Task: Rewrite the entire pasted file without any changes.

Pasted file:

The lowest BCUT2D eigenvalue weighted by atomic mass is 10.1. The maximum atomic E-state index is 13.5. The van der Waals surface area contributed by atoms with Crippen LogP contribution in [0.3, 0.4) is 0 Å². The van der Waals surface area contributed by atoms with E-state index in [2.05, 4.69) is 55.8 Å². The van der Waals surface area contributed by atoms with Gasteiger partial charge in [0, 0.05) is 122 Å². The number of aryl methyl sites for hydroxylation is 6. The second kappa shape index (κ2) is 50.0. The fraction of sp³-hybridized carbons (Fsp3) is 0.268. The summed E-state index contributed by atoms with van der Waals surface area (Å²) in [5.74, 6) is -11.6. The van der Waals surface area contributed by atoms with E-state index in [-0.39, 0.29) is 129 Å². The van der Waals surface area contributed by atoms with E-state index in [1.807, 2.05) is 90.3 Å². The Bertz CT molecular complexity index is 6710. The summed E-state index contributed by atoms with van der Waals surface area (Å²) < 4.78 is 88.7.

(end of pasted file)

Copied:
The lowest BCUT2D eigenvalue weighted by atomic mass is 10.1. The maximum atomic E-state index is 13.5. The van der Waals surface area contributed by atoms with Crippen LogP contribution in [0.3, 0.4) is 0 Å². The van der Waals surface area contributed by atoms with E-state index in [2.05, 4.69) is 55.8 Å². The van der Waals surface area contributed by atoms with Gasteiger partial charge in [0, 0.05) is 122 Å². The number of aryl methyl sites for hydroxylation is 6. The second kappa shape index (κ2) is 50.0. The fraction of sp³-hybridized carbons (Fsp3) is 0.268. The summed E-state index contributed by atoms with van der Waals surface area (Å²) in [5.74, 6) is -11.6. The van der Waals surface area contributed by atoms with E-state index in [-0.39, 0.29) is 129 Å². The van der Waals surface area contributed by atoms with E-state index in [1.807, 2.05) is 90.3 Å². The Bertz CT molecular complexity index is 6710. The summed E-state index contributed by atoms with van der Waals surface area (Å²) < 4.78 is 88.7.